Friday, August 31, 2007

It kinda begs for some perspective.

I have been pissing and moaning here about my stupid arm for over a month.

Truth be told, recovery is slower than I'd like, but steady and the prognosis is good. And, it is truly time that I shut up about it.

I was already thinking along those lines. But, some news this week really crystallized how lucky I am. I am middle-aged and had both of my parents most of my life (lost mom 2.5 years ago). I had a fabulous relationship with my mom and continue to with my dad and family. I have a super husband and three great boys.

And, unlike several other people that I know - I don't have any form of cancer.

I have a student that they think may have lymphoma. She is terribly sick, and is still waiting (after weeks, biopsies, drugs, and all kinds of issues). They just aren't sure.

So, last week, I let her know that I hoped she could go home for the weekend. Get some R&R, I said, and let them pamper you a little.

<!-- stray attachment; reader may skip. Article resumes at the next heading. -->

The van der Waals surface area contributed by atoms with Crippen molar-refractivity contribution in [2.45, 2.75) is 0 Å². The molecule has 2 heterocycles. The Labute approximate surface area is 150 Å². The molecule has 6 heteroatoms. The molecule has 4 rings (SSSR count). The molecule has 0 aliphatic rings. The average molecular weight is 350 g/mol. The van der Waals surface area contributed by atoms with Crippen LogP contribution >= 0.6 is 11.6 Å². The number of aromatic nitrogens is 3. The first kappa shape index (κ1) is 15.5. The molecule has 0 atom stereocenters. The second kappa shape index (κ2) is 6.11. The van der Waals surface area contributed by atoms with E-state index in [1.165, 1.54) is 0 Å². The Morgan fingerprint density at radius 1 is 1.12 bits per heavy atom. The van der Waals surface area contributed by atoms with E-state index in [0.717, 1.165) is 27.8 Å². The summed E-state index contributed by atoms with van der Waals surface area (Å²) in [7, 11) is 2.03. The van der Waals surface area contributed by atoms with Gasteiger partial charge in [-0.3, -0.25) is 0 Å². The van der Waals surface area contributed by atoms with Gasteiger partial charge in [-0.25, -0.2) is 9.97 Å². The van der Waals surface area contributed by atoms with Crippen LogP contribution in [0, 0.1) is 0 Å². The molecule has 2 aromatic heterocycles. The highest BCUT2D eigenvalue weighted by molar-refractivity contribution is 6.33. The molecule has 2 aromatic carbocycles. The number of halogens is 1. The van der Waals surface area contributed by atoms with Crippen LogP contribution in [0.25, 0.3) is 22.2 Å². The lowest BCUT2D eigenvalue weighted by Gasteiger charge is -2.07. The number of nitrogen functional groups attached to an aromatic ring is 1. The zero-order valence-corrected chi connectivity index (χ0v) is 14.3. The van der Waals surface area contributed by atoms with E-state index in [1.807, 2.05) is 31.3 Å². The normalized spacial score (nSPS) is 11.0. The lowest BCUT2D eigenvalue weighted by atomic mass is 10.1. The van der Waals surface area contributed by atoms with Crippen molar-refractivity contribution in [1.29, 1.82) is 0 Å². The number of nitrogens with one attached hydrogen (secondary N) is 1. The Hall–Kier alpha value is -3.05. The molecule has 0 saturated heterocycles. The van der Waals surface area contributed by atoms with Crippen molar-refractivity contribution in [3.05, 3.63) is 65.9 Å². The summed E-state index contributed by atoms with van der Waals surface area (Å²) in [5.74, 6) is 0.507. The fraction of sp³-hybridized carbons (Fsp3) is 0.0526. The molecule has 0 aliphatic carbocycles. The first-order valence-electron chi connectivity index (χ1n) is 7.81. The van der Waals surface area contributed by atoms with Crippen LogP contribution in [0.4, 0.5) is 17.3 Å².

Turns out, at home she is the healthy one. Her mom has a progressive neurological disease (along the lines of Parkinson's) and is struggling to care for her mother that has some advanced form of dementia. This sick young woman was heading home for the weekend to take care of two other people. She has some pluck.

The other diagnosis is even more difficult. A lovely little girl (A) is about two and a half, and has kidney cancer. This is not usually the worst of the worst, but she has some genetic analyses that do not provide a good prognosis. And, folks, we are talking about five year survivorship data, like, the chance she will make it to eight years old. Her baby brother idolizes her, and, doesn't know why she is too tired to play with him.

A has been poked and prodded more than any child should have to be. When she sees a nurse coming now, she pulls on her mommy's sleeve and says "I fine, mommy, go home?" She looks at the syringe and tells the nurse "no thank you, I leave".

This beautiful little girl has lost her hair, her teeth are changing color (the chemo), and falls asleep instead of plays at the playground.

So, hug your loved ones tonight, and appreciate that you can go to sleep in relative comfort and with no major diagnoses hanging over you (I hope).

If you (or someone you love) is in this sort of situation as well - I send my love your way.

There's nothing to see here, folks, other people need a chance to be heard (and thought about, and cared for, and worried over, and loved).

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